Over the weekend, hundreds of thousands of Bangladeshis marched in the streets, calling for the death penalty for two bloggers who allegedly insulted Islam. Yes, you read correctly. That’s hundreds of thousands of protesters, according to press reports. Under the law, bloggers can be jailed for up to 10 years for defaming a religion. That’s apparently not enough for many Bangladeshis.
As often happens in blasphemy cases, the accusations of boil down to political score settling. The bloggers wrote that senior members of the Jamaat e Islami, the largest Bangladeshi Islamic party, should receive the death penalty for crimes committed during the 1971 independence war. In response, Islamists invoked the country’s blasphemy law and called for the bloggers to be killed.
Under Section 295A of Bangladesh’s Penal Code (1860), any person who has a deliberate or “malicious” intention of hurting religious sentiments is liable to imprisonment. There have been previous attempts by the Jamaat e Islami to create a law authorizing the death penalty for blasphemy, like Pakistan’s. Prime Minister Sheikh Hasina firmly rejected calls to strengthen blasphemy laws, reaffirming that “this country is a secular democracy.” But Hasina defended the law in the current form.
It’s obvious that the secular Bangladeshi government is facing pressure from hardline Islamist politicians and public protesters. But what’s missing in in the debate is how allegations of blasphemy have caused outbreaks of violence and instability. As examples from Bangladesh and other countries show, violent extremists use accusations of blasphemy to advance their own political agendas.
Blasphemy laws also stifle discussion and dissent in the public sphere and allow governments to prevent the peaceful expression of political or religious views. These laws also create problems for religious minorities who are often deemed heretical by a nation’s majority or state-backed religious establishments.
So rather than justifying the legal status-quo in order to avoid the worst-case scenario of further criminalizing blasphemy, we urge the Bangladeshi government and civil society to debate the risks of existing blasphemy laws.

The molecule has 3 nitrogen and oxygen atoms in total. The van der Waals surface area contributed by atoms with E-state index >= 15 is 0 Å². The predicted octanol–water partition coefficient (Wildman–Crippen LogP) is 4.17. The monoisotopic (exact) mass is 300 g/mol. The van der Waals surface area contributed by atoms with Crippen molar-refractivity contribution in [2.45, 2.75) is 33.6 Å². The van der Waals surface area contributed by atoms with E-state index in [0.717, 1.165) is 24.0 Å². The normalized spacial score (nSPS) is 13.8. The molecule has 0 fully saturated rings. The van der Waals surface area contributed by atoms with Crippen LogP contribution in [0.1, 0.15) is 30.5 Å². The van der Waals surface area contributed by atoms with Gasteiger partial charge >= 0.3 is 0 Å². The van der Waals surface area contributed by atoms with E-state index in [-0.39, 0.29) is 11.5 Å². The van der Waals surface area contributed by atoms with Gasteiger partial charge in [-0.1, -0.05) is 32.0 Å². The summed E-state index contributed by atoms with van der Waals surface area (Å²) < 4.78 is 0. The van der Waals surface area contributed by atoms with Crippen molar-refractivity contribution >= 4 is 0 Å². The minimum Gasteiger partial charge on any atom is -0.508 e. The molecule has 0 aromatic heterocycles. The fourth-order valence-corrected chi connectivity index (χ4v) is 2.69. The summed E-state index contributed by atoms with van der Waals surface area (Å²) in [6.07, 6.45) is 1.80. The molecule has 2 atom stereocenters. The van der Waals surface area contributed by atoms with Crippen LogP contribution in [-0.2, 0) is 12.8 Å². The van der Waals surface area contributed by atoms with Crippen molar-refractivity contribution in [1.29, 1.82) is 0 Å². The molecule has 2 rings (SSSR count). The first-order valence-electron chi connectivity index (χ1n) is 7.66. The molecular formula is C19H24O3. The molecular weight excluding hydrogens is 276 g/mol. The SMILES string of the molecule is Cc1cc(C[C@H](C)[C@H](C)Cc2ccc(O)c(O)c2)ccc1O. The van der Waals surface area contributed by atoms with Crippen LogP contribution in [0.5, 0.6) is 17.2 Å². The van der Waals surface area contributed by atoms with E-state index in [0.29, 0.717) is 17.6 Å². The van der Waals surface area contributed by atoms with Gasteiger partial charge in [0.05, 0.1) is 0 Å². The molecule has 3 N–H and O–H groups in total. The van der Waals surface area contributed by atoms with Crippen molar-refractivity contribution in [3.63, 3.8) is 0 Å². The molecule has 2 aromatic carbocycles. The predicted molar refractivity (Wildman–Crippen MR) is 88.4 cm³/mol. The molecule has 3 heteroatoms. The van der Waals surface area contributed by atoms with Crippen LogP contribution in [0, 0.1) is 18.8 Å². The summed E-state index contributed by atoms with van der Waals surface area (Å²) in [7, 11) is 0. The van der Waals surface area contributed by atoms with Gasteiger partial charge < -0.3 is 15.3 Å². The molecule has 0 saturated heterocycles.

Human Rights First has documented several important cases in Bangladesh, where existing blasphemy laws have violated human rights. Here are some examples:
- On June 5, 2012, an arrest warrant was issued for Salam Azad, the author of a banned book Bahanga Math (“Broken Temple”) allegedly containing insulting remarks about the Prophet Muhammad. The book was banned for blasphemy by the Bangladeshi government in 2004; however, no charges of blasphemy had been previously brought against Azad. The writer has claimed that a smear campaign was launched by a senior official whom Azad publicly accused of corruption and land grabbing.
- On March 21, 2012, the Dhaka High Court ordered authorities to shut down five Facebook pages and a website shortly after a joint petition was filed by Dhaka University professors who alleged that the content contained “disparaging remarks and cartoons about the Prophet Muhammad, the Muslim holy book of Koran, Jesus, Lord Buddha, and Hindu Gods.” This was the first time that Facebook pages have been blocked on charges of “hurting religious sentiment.”
- On January 4, 2012, Yunus Ali, the principal of a technical college, was arrested for keeping a copy of the novel Lajja, (“Shame”), by Taslinma Nasrin in the school library. The book, which tells the story of the life of a Hindu family persecuted in Bangladesh, was deemed blasphemous and banned in 1993. Nasreen was forced to flee the country in 1994 after receiving death threats.
- In August 2011, a coalition of pro-Sharia Islamic parties threatened the Bangladesh government with a country-wide strike if Madan Mohan Das, an assistant headmaster at a government high school, was not arrested and charged with making blasphemous comments about the Prophet Muhammad. Hundreds of teachers, students and parents protested against Das who was suspended from his job. This was the second Hindu teacher in two weeks to be suspended for allegedly making blasphemous remarks.
- On June 29, 2010, three of the top leaders of Jamaat-e-Islami (Jel), one of the country’s most powerful political parties, were arrested on charges of “hurting religious sentiments of Islam.” The Secretary General of the Bangladesh Tarikat Federation filed the complaint, accusing the Jamaat leaders of comparing their party’s chief, Motiur Rahman Nizami, with the Prophet Muhammad. Clashes between the Bangladesh police and supporters of Jamaat-e-Islami occurred as a result of the arrests. In July, 2010, more than 100 protestors belonging to Jel were arrested during demonstrations organized in response to the allegations made against their leaders.